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Leesville and Louisiana Items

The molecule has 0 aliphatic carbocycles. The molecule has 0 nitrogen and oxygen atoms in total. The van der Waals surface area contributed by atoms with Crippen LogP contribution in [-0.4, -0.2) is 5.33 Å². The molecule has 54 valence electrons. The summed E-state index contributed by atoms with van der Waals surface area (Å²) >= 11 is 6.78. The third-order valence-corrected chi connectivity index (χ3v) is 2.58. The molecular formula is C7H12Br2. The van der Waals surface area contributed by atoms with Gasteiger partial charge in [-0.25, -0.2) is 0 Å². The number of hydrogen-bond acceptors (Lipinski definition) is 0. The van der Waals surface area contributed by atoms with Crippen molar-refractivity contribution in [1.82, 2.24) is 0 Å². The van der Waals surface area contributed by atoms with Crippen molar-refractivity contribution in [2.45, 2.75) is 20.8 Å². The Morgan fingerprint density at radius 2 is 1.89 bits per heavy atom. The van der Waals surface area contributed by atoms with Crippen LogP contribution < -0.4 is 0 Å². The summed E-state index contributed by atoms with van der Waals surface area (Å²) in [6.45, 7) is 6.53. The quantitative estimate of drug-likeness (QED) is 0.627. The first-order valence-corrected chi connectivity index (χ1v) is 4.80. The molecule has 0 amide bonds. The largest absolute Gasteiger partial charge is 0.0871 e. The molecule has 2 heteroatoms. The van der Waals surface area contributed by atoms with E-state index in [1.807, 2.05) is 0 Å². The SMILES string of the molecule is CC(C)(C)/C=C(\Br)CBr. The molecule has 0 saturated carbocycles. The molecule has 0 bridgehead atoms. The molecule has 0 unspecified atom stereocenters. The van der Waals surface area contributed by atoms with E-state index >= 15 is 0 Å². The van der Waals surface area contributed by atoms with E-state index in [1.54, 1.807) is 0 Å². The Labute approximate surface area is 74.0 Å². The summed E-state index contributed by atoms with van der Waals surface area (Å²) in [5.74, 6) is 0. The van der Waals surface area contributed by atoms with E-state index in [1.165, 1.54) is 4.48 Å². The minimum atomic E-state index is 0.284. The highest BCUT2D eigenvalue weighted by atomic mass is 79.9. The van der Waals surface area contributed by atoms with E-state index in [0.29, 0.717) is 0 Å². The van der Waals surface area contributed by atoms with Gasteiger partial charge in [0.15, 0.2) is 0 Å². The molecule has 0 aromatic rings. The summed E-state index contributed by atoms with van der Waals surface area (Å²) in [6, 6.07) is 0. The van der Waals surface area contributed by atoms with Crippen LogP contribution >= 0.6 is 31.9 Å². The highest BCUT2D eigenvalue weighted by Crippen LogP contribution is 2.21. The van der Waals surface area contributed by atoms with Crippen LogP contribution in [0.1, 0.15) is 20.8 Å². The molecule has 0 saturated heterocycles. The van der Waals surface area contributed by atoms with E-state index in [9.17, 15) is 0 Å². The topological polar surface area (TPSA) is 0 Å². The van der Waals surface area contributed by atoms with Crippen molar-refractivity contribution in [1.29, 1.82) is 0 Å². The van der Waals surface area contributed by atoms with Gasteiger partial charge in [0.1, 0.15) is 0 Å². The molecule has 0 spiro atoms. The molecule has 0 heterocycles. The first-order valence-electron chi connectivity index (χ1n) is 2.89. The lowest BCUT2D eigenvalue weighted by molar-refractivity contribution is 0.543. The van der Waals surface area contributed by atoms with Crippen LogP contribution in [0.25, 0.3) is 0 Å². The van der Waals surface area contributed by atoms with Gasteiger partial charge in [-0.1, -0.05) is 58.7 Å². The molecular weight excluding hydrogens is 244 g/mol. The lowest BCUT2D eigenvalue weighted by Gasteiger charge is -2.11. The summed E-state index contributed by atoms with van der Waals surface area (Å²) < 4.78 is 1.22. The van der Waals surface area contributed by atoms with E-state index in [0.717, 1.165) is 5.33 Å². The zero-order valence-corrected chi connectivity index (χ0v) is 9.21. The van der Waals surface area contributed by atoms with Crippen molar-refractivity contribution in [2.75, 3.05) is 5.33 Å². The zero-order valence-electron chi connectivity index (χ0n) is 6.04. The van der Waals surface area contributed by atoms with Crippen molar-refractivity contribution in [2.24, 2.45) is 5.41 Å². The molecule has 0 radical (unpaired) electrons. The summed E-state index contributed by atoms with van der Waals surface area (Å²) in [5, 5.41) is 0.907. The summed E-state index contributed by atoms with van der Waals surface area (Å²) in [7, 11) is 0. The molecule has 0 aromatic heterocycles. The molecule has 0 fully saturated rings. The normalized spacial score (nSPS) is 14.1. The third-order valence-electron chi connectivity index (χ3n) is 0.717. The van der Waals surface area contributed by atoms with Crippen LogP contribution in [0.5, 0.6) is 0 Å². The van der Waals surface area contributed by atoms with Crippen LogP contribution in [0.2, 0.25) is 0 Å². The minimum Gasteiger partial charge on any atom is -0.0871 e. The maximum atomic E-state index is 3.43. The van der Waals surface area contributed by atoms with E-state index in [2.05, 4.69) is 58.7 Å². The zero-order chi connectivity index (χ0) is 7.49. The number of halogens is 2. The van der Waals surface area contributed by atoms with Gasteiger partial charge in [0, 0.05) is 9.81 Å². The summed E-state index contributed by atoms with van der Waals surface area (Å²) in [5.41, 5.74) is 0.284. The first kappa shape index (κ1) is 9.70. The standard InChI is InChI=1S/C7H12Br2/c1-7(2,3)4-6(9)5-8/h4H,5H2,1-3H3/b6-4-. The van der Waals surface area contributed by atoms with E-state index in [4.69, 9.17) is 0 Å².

NOTICE TO ALL CANDIDATES The town executive committee of Leesvilie will meet Saturday March 25th, for the purpose of drawing and appointing a committee and the clerk for the town election to be held on April II. 1922. All candidates are requested to be present and make selection of Commit tee and clerk. John R. Bagents, Jr. LEESVILLES ELECTION The election campaign in^ Leesville is proceeding very quickly. There is no excitement and no public meetings have as yet been held. There are no glaring posters praising the virtues, achievements, or promises of the re spective candidates, who, though ex pecting to defeat their vopponents, are apparently the best of friends when they pass by, greeting one another af fably as if there were no such thing as politics. The most prominent fig ure in this amiable contest, Hon. Os car E. Morris, Mayor, and candidate for reelection, when requested to make a statement as to the political situation and his possible or probable prospects of good fortune, replied smilingly: "This is fine spring weather; 1 feel splendid; I am in the best of good health and just keep on doing my work of daily routine and have nothing else to say but that still waters are deep." Thought is the seed of action.—Em LEWIS BROS. LEADING TAILORS Phone 227 MAKE PANTS IN ONE DAY We Tailor Them Right Sanitary Cleaning and Pressing ALTERING AND DYEING DR. I. O. WINFREE DENTIST Office in Lyons Building Over Stephens' Store Telephones — Office 132 Residence.... 79 Post Office Box 126. B. A. GUY NEW AND SECOND-HAND ' FURNITURE Only Store in Leesville Selling 2nd hand Furniture Next Door to Lewis, the Tailor's Roberts, Tailors We handle all kinds of tailoring work and guarantee satisfaction, or no charges. Phone 144. Goodyear Shoe Repairs AT REASONABLE RATES STABLES, LA. NOW ONLY 20 CENTS A POJJND Llano Peanut Butter Made from Spanish Peanuts only, with the natural oils retained and only a little salt added for seasoning. The purest peanut butter made Nature's Meat for Children One pound of Llano Peanut Butter equals three pounds of steak in food Vcilue and is more digestible and especially good for children Put up in 1 -lb., 4-lb., and 8-lb. cans, at 20c a pound. Mail your order to— Llano Co-operative Colony, Leesville, La. POLICE JURY GETS SAFE The Vernon Parish Police Jury have added to their office equipment a fine big steel safe made by the General Fireproofing Company, of Youngstown, Ohio. It is about six feet high, and four feet wide, constructed of nickle stee !' and '^ s general outline is soberly ®*- ra, 8"' an d elegant, bespeaking grace fulness and strength, the color chosen being a soft olive green, with narrow gilt ornamental panel lines. FARM-LABOR UNION ORGANIZES The meeting of the Farm Labor Un ion took place at the court house at 9 • r>i l • i i . p.m., organizer Rnodes m the chair. there were about 59 people present, Mr. Rhodes, Mr. Benton and Mr. Thür man made short addresses to the as sembly. Mr. Thurman stated that the „„v.- r . conditions that at present confront the rarmer compelled him to take some steps to better his condition, that the farmer had allowed things to go on in almost any direction, and as a con sequence of that he and his family are suffering in more ways than one. To work hard ail the year'and find at its end that he was no nearer to his am bition, is the thing that wiil snr.k , u C farmer awaken, whether he will or no. He reads here and there in the pape s • * • * - ^ H " at his command, what the farmers are doing by organizing in other parts of the country, and he has at last come out of his shell and is taking notice.. Mr. Benton made an impressive speech, citing the example of Oklaho ma as just one state that had organiz ed for the purpose of protecting the farmer from the "farm sharks" who spent all this waking hours to find how they can squeeze every spare dollar they can from the class whom they have found are the most easily robbed. You borrow money to put your crop in, and when you have raised a crop, you find that you won't have enough out of it to pay even the interest on the money you have borrowed; then the mortgage hits you, as it has hit millions, until you think that you have too much land. And all the time you have worked from 12 to 16 hours a day—and whom for? That is the ques tion. And its answer when found will decide whether you will join this 'body or not. f The organization was made perman ent and the following officers were el ected: J. J. Cryer of Rosepine, presi dent; J. W. Mathis of Leesville, vice pres.. Farm Labor Union, No. 2: J. 0. Fountain, organizer; L. Eason, con ductor; Chas.. Davis, doorkeeper; J. Byrne, chairman, city council commit tee, J. Russel, Chaplain. It was decided to defer the election of executive committee until some fu ture date. President Cryer made a few remarks on the conditions of the far mers in Vernon Parish and made an ur gent appeal to them to stand together for all there is in it, because there no other way out as he could see. After much discussion it was decided fo hold the next meeting Saturday, March 25, at ten o'clock sharp at the court house. Under the rulings of the attorney general, all voters must come to the court house to be registered.. The reg istration of voters on the bond issus in the Sixth Ward will close at 6 p.m., April I. There is no thought in any mind but it quickly tends to convert itself into a power.—Emerson. ' FACULTY MEMBERS ATTEND MEETING The annual meeting of the southern agricultural workers held in Atlanta, Ga., on February 20, 21, and 22 was a very enthusiastic one anç! gave earn est consideration to conditions in the South to-day, according to E. L. Jor dan, professor of animal industry in the University. About 300 people en- 1 gaged in teaching and research and extension work were present from 14 Southern states. "The consensus of opinion was that co-operative marketing is very essen tial to the future agri6ultural success of th^ South," said Professor Jordan. That the present methods of the farmer could be greatly improved was expressed by the meeting, and means of accomplishing this end were dis cussed. The man whose only crop is «-uaöcu. iiic iiidii wiiuse uiinr j cotton cannot make a living at present land the growth of better cotton in re igard to yield andquajity should be i encouraged. It was shown that the ! qua ] ity ° f , a [ &T & P art f the coU ° n produced is belo w the lowest. grade hand i ed on the cotton ex thange and brings the farmer practically nothing. The yield, both per man and per acne, should be raised and more land devo ted to stock, hogs, dairy cattle, and poultry. Diversification by sections rather k™ * SeCt '° nS , Tj tha " by famS Wa " re ' :ommended and in this way crops could be confined to sections best adapted for their pro duction, although each farmer should » c i . r I™* ™ T** things needed for his own home use as possible. Ninety percent of the meat supplied by the South is below the competitive interstate grade, according to statistics furnished the meeting by Armour and. Co., and it was suggested that better 1 methods of feeding be employed so as to raW the standard of livestock in the South The co-ordination of the agricultur- j al courses given in the colleges of the j South was urged by the meeting before ' it adjourned.. It was pointed out that this step would bring the various col lege courses into greater conformity and mean the saving of considerable time to the student who changes col leges before completing his course. MARRIAGE LICENSES The happy couples who obtained marriage licenses at the office of Hon A. R. Hicks, Clerk of Vernon Parish, were: Mr. John L. Williams and Miss Leona Lowell, both of Slagle; Mr. J- C. Wright and Mrs. Mary Sexton, ^^h of Stables, Mr. Chärles ^X^est, of and Miss J ane Funderburk, Mink. THE STORM FIEND Vernon Parish is in luck.. That wind storm that came over us last Monday evening was the gathering together of the elements before they made an at tack, and when they did make one, they made a good one; but not here. It waited until it got to Sulphur, Okla.* and there it sure did some rough work. It tore a path two blocks wide through the town, tearing everything to pieces, as it went on its course. The proper ty damage is over $100,000 and that is some amount,for a small town like Sulphur, Oklahoma.. PARISH FAIR DATE IS SET FOR OCTOBER 12 TO 14 The Louisiana association of live stock fairs met at Baton Rouge last week and set the dates for all the fairs in the association. The date set for the Vernon Parish Fair was Thursday, Friday and Satur day, October 12, 13, and 14. The dates for the State Fair at Shreveport have been set for October 19 to 29, several days earlier than for merly. Vernon Parish farmers should set down the date of their parish fair, and the state fair, and plan to have some thing to exhibit there. If Vernon far mers would show each other what they can produce in this parish, they would be doing a wonderful service to their parish. It would create a feeling of patriotism of the highest kind, the desire to build up one's home land. HE'S SARCASTIC The Chamber of Commerce of Shreveport has received a letter from J. G. Felker of Haynesville,- La., en quiring whether there would be any inducements for him to start a factory for the manufacture of tar and feath ers ? He seems to be of the opinion that there is such a demand for these two articles mentioned that it would be a good inducement to start a fac tory at once and turn them out by wholesale. Keep your face always toward the sunshine and then the shadows will fall behind you.— M. B. Whitman. There is a necessary limit To our achievement, but none to our attempt. —Phillips Brooks The Junior Colonist MAXINE GADDIS— EDITOR Editor, Maxine Gaddis; Reporters, Margaret Seelye, Max Beavers, Clar ence Shutt. WEEK'S WORK OF THE LLANO SCHOOL CHILDREN Margaret Seelye gave violin lessons. She now has eleven pupils. Laura Synoground, J. T. Green, Kenneth Thurman and Truman Benthall (who brought in a violin with him) are new pupils. Clarence Shutt, Victor Gaddis and Maxine Gaddis worked at the print shop. Also Albert Kapotsy and Ar thur Montrose worked there during the àfternoons this week. John Dougherty watered the chick ens. . % Bennett Babb has charge of the Jun iors, and they work wherever they are needed. They have been working to get our cafeteria started. Nellie Kemp and Mable Synoground worked at the kindergarten, helping Myrtle with the kiddoos. Mildred Seelye, lErma and Helen Jjgde now have charge of. the candy kitchen during Mrs. Shutt's absence. We are looking forward to some good candy. Beulalî Gaddis, Louise Belohradsky and Rosa Matz worked at the office, as usual. Nellie Kemp, Vinita Thurman, Ruby Synoground, Maxine and Victor Gad dis, Laura Merrill and Bennett Babb worked at the hotel waiting on tables and drying silverware. * ¥ * * .. v , , , , . , 1 Mr. Kapotsy has completéd the job of fl , ttm 8 f the P'P e , for ™ nnmg the , wa " ter down from the hotel to our cafeter la ' a ' so " ot water pipes and tank j have been conn ^ £ ith the stove " j - , , . . , ' had a very interesting lesson last Wednesday in writing-music. We were g,ven a and told to wnte * lun< : ffl 8 .*• We Were a11 very lnterested and there were some real good tunes written by the high school pupils. Mr. Martin, our instructor, seemed well pleased with our efforts. We are all looking forward to our next lesson with much pleasure. —Margaret Seelye. * * * * Mrs. Martin has her hands full çgain. All her absent pupils have returned to YOU Read The American Co-operator MARCH NUMBER NOW IN MAIL This fine monthly magazine is becoming one of the best all-around co-operative monthlies in this country. It carries original stories about various co-operative enter prises, and points out their successful formulas. It also carries many novel articles on new ideas on therapeutics, on the money ques tion, and on the progressive fraternal order, the Universal Co-operative Brotherhood, for which organization "TBS AMERICAN CO-OPERATOR" is the official organ. The Llano Colony is the most interesting community in the world to-day, and "The Afnerican Co-operator" carries regularly something new about Llano. Job Harriman's Editorials are well worth the price of the year's subscription, for they are far-seeing, thought-provoking, and always new. You can learn Esperanto through the Easy Lessons printed in The American Co operator and written by Howard Buck. Theo. F. Cuno, a veteran radical newspaper writer, gives two pages of comment on the latest thought in current reading, throwing the spotlight of years of experience onto the sayings of men of to-day. Many othîr special articles are printed each month. You bught to keep in touch with this line of thought. The writers in "The Am erican Co-operator" write without fear of editorial displeasure; they speak their minds. It is free thought. CONTENTS OF THE MARCH NUMBER THE PACIFIC CO-OPERATIVE „LEAGUE IN RECEIVERS' HANDS TO PROTECT MEMBERS. THE SPIRIT OF REVOLUTIQN Alanson Sessions. -By WE, OF NEWLLANO—By Theo F. Cuno. THE FAILURE OF CO-OPERATORS TO CO-OPERATE—By Job Harri •IS DEATH NECESSARY?"—By Dr. John DeQuer. JOB HARRIMAN'S EDITORIALS. DOINGS OF THE MONTH AT LLANO—By Frank H. Newman. EASY LESSONS IN ESPERANTO; AND CURRENT NOTES—By How ard L. Buck. UNIVERSAL CO-OPERATIVE BRO. THERHOOD LOGICAL FRUIT OF PROPAGANDA — By Ernest S. Wooster. OPEN LETTER TO W. R. ATKINSON —By H. E. Branch. The American Co-operator is only One Dollar for a year. May we send it to you? THE LLANO PUBLICATIONS Llano Colony Leesville, Louisiana school again, after a period of illness. Katherine Cantrell and Freddie Tackett were the last ones to recover and return. 1- % % * Mr. Messenger has given the Junior Orchestra the use of a fine violin and a ; mandoiin-banjo. We thank him very much. A fine time was had by all last Sun day, March 12th, when the "Glad U Kum Club" had their first picnic. We left the school house about 10:30 a m. and went to the swimming pool and spent the rest of the day there. In the morning we had our fun ; some go ing in swimming and also fixing up for dinnet, We had dinner about I : - 30 p.m. and I don't think anyone can complain about the dinner. After d : n ner the sports began. We had three legged race, wheel-barrow race, sum mer-set race, and had running races for the girls. The winners were: fhree-legged race, Bill Beavers and Walter Langridge; wheel-barrow race, ß^nnett ßäbb and Vernon Boyce; sum mer-set race, Bennett Babb. Of the girls' race, Maxine Gaddis. Also we had running broad jump, 'and stand ing broad jump. Robert Lindsey won standing broad jump. Bennett Babb won running broad jump; A little la ter we had a boxing match between Clifford and Mable Synoground. He must be in the hospital this morning from the way he was beaten. That ended the program for the day, except for the swimming which everybody en joyed.—Max Beavers. ¥ ¥ * * The swimming pool is getting very popular nowadays. On Sunday all the kids are out there. And say! You ought to see some of them dive and swim! They can even beat the ducks ! ¥ * ¥ v We now have a new boy in our school, whosç name is Clifford West. He is fourteen and he drove a tractor over five miles of Louisiana roads. Now when a boy does that at this time of the year, he is some boy. When I asked him how the roads were, he said they are decidedly bad. He also said they only got stuck five times and had to pull out two cars. We are all very glad to have Clifford for a school mate. i '. »»l l 'llli Ml I i ii i l M l I SPINELESS UNIONISM CAUSED "OPEN SHOP" MOVE (By The Federated' Pre»») Chicago. •'— "The Trade Union Ed ucational league program is quite sim ple," said William Z. Foster, secretary. "It aims at giving the organized work ers the strongest possible unions and the most militant fighting spirit. The league is entirely out of harmony with the conservatism that has hitherto characterized the American trade un ion movement. Our trade unions have striven hard to be respectable, in the hope that in this manner they would win some favor or consideration from the employing class. As a result, they have not only spurned radical ideas, but have also failed to adopt modern structures. But their hope has been frustrated. Although they are the most conservative labor movement in the world, they have less standing and are more bitterly fought than the trade un ions in any other important country. SELF-GOVERNMENT FOR EGYPT SIMPLY CAMOUFLAGED BRITISH IMPERIALISM (By The Federated Pres») London. — Lord Allenby's plan for the government of Egypt is sure to prove unacceptable to the Egyptians, Daily Herald diplomatic correspondent déclarés, for it is based on the retention inEgypt of the British army of occupa tion, and of British officials overseeing and dictating the policy of the Egyp tian government. The formal aboli tion of the British protectorate does not mean anything when it is coupled with the actual maintenance of Brit ish rule. A telegram from Mansourah, which is characteristic, reads: "We assure the British government that any agreement meet with utter failure." The school is growing so large that we will have to have a new school house this summer, "there are new pupils coming in all the time. —Margaret Seelye. * * * * We had a large crowd at the hotel to-day and could not seat them all at :e. We thought at first that we weren't going to get thru, but all of a sudden eight thoughtful school kids came to our rescue, and we got thru quicker than usual. Many thanks to you, schoolmates.—M(ixine Gaddis.